Biobased products are composed wholly or in significant part of biological products, including renewable agricultural materials (e.g., plant, animal and marine materials) or forestry materials made from plants (e.g., corn and soybeans) and help to reduce our dependence on foreign oil. Architect of the Capitol staff at the House and Senate office buildings have switched to using a vegetable-based hydraulic fluid in some of their operations. This environmentally friendly fluid, which is a biodegradable, nontoxic and renewable resource, is now being used in some elevators and trash bailers throughout the Capitol campus.
By switching to biobased products, the Architect of the Capitol is helping to protect the environment, while continuing to maintain a high level of service to Congress and the Supreme Court.
Transition to Cleaner Fuels
The Architect of the Capitol transitioned to cleaner fuels by replacing many of its aging fleet vehicles with those that use Ethanol 85 fuel. To date, there are approximately 60 alternate-fuel vehicles in the AOC’s fleet – a 30% increase from 2009. They also installed an Ethanol 85 pump that is used by flex-fuel vehicles in other Legislative Branch agencies’ official fleets. In addition, shuttle buses use B20 Biodiesel fuel. The boilers at the Capitol Power Plant have adjusted fuel mixtures to use natural gas as its primary fuel source.
Capitol Power Plant Energy Saving Initiatives
The Capitol Power Plant provides centralized utility services not available from other sources to Capitol facilities, and serves a critical role in generating steam for heating and chilled water for cooling facilities across the Capitol campus. From the time the Capitol Power Plant began operating, the Architect of the Capitol has worked to balance the needs of the Capitol with the Capitol Power Plant’s production of steam and chilled water. This opportunity has allowed the AOC to refine the Capitol Power Plant’s operations to respond to the needs of the facilities and improve the efficiency of heating and cooling.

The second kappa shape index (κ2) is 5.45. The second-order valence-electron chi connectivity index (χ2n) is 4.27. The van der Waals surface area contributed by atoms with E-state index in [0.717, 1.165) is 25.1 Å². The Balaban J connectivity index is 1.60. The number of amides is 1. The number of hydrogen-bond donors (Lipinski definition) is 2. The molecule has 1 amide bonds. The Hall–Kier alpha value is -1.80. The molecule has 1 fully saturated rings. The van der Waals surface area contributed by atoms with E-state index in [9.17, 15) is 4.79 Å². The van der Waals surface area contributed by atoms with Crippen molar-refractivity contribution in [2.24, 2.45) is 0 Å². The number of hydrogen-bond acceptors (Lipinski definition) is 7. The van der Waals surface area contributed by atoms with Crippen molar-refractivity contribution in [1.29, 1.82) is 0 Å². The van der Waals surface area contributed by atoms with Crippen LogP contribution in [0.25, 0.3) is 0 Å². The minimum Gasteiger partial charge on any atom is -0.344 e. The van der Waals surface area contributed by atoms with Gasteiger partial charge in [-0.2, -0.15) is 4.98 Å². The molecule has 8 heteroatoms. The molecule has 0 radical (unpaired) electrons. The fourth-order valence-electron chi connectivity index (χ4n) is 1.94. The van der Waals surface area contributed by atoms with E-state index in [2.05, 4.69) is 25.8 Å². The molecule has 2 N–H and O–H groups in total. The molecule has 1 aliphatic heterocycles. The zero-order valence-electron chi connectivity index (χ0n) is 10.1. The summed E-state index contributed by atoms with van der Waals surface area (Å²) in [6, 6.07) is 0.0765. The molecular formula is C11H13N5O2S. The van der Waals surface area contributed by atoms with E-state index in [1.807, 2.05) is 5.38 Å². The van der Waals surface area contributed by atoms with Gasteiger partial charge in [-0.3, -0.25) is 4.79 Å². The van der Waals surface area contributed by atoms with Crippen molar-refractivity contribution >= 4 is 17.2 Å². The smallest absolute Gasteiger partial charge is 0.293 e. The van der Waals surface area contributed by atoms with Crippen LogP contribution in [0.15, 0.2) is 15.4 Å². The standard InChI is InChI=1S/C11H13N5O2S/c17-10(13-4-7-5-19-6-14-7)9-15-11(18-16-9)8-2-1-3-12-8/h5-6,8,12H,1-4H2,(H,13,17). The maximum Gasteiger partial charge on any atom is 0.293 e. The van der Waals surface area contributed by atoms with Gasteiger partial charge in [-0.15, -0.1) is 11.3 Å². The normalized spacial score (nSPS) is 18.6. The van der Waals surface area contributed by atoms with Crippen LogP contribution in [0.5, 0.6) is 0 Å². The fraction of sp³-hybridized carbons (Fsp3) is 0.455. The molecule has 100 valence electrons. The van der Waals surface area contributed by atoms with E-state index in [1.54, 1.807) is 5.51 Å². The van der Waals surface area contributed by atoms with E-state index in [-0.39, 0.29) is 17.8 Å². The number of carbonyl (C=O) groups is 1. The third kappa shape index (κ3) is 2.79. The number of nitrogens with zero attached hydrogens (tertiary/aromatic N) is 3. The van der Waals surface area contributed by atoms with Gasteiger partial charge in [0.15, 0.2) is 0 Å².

To meet long-term cooling needs, the Architect of the Capitol has developed a multi-phase modernization project to replace aging chillers, address structural concerns of the original West Refrigeration Plant and provide additional refrigeration capacity to the Capitol campus. The project includes providing greater efficiency by relocating existing chillers from the East Refrigeration Plant to the new expansion at the West Refrigeration Plant and by replacing existing chillers with new energy-efficient ones.
After careful review of the environmental impact of a range of energy-producing technologies, the AOC selected on-site power generation known as cogeneration to increase the efficiency of the Capitol Power Plant. Cogeneration is the use of a heat engine or power station to generate both electricity and useful heat simultaneously. It is one of the most common forms of energy recycling.
The Architect of the Capitol continues to meet the annual energy reductions specified by Energy Independence and Security Act of 2007. With facility space totaling 17.4 million square feet and more than 460 acres of land, the AOC has the opportunity to demonstrate leadership within the facilities it administers.
The Architect of the Capitol’s strategies for energy reduction include implementing alternative technologies and sequencing projects and identifying low cost or no cost initiatives. These small-scale projects are used to test strategies and provide opportunities that extend across jurisdictions. Some of these include: